Autism, the 'Environment' and the IOM
The Institute of Medicine held a workshop this past week to examine research into the "environmental" causes of autism. It was an opportunity for discussion among scientists pursuing possible links, and a chance for some of the autism "advocacy" community to press their research priorities. No less a bigwig than Alan Leshner, president of the AAAS and editor of Science, presided over the meeting, also attended by the directors of two of the National Institutes of Health.
The opinions of the parents of autistics, especially angry parents, occupy pride of place in our Oprah-fied public culture. Ignore them at your own peril. This is not an entirely bad thing. But there's a weird disparity between what's expected of the scientists and advocates in a setting like this.
The increasing public scrutiny of scientific conflicts of interest is no doubt a good thing. In the scientific culture, scientists are expected to acknowledge biases. In the "comments" section of journal articles, for example, scientists are in the habit of playing the devil's advocate by explaining how their results may have been skewed by the structure of their data or data collection; this is a recognition of the fact that many a scientific paper's results fails to be reproducible. Scientists are also obliged by most journals to describe any financial or relational bias that may impact the work, such as funding from a pharmaceutical company.
Public advocates have no such demands on them, and that was what was disturbing about the IOM workshop. Many of the scientists in this field and at the workshop table were drawn into it by the fact that they have autistic-spectrum children; that's a bias, of sorts, but it's also a strong motivation to find the truth. But there were others at the meeting who were there simply to badger the government and scientists about their own pet theory, that autism is caused by toxins, particularly the mercury-based preservative thimerosal. The demeanor of people who buy this theory ranges from ranting and profane to slick and professional. As someone who entered the debate about this theory, in 2002, with an open mind, but has come to the strong conclusion that there is no basis for blaming vaccines for an "epidemic" that may not even exist, I find some of the individuals in these groups, especially in SafeMinds, to be disingenuous. They are playing at scientific seriousness while refusing to acknowledge the data.
Study after study has shown no link between thimerosal and autism. The rates of autism continue to grow in cohorts of children who received no thimerosal-containing vaccines.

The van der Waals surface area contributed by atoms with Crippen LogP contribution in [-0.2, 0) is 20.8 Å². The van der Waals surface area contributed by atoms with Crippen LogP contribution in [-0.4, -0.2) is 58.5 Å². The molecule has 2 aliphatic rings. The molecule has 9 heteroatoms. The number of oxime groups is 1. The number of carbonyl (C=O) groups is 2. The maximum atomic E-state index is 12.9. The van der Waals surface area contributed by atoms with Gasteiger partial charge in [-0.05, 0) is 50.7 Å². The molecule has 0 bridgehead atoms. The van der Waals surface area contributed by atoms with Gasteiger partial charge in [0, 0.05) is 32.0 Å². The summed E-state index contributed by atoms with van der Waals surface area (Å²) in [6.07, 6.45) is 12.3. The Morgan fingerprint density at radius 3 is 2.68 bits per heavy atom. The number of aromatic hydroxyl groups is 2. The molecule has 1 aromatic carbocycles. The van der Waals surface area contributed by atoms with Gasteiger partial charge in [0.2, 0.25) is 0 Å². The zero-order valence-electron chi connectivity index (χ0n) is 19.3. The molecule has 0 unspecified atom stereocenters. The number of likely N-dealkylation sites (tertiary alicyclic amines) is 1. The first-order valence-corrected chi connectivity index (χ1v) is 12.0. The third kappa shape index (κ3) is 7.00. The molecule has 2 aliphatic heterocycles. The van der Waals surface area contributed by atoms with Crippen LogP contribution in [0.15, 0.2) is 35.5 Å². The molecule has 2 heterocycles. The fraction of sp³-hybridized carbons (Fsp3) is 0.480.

None of this makes an impact on some SafeMinds activists, who insist there is an epidemic of autism caused by mercury. The fact that rates of autism haven't decreased despite the removal of thimerosal from vaccines doesn't faze them. It's the poisoning of the wombs of pregnant women with thimerosal-containing flu shots, they insist (although only something like 10 percent of pregnant women get this shot), and flu vaccination of toddlers (according to a 2004 NHIS immunization survey, only 18 % of children 6--23 months got one or more flu shots).
If thimerosal was truly the cause of a huge upswing in autism beginning in the 1990s, we'd have seen the rates plummet since the substance was removed from the Hep B, HiB and DTP shots starting in 1999 (by early 2002, according to an informal CDC spot check of 150,000 doses of these vaccines at 447 provider sites in 25 states, 1.9 percent contained thimerosal). To make this crystal clear for those with stuff in their ears:
1950 --- ~ 1992: 80-90 percent of U.S. children get 3 DTP shots with thimerosal by age 6 months
~1993 -- 1999: 80-90 percent of U.S. children get 9 thimerosal-containing shots by 6 months of age
~2000 -- present: 20 percent of U.S. children get 1-2 flu shots (many of which contain thimerosal) between the ages of 6 and 23 months.
No one can be sure there hasn't been some increase in autism in the last couple of decades, but we can be sure that it isn't the huge, 10-fold increase that people like SafeMinds' Mark Blaxill are touting. And we can also be sure of another thing: thimerosal in vaccines isn't responsible for any increase.
Many of the people in the "mercury" camp (including SafeMinds' Lyn Redwood, and NAA's Laura Bono) are or were involved in lawsuits charging that their children were made autistic by mercury. And as Blaxill himself has pointed out (for example in a 2005 meeting at the CDC), you don't have to have a financial conflict of interest to cling stubbornly to a flawed position. It's enough to cling to your professional pride, or to belong to a community of belief that will heckle or ostracize you if you step out of line (Blaxill, at the time, was talking about what he perceived as the pediatrics community's unwillingness to face the fact that it had been poisoning kids for years). After you've spent years shouting at the government, participating in flawed Congressional hearings, writing junky "investigational" books and reports, encouraging lawsuits that cost the public and the drug companies hundreds of millions of dollars, and spreading unfounded slander against government scientists on the Web, it's pretty darn hard to step back and say, "Whoops, I was wrong." I just wish I could find someone--anyone--willing to do that.
We should demand a lot of government scientists and public health officials. But a sense of responsibility isn't just for government workers.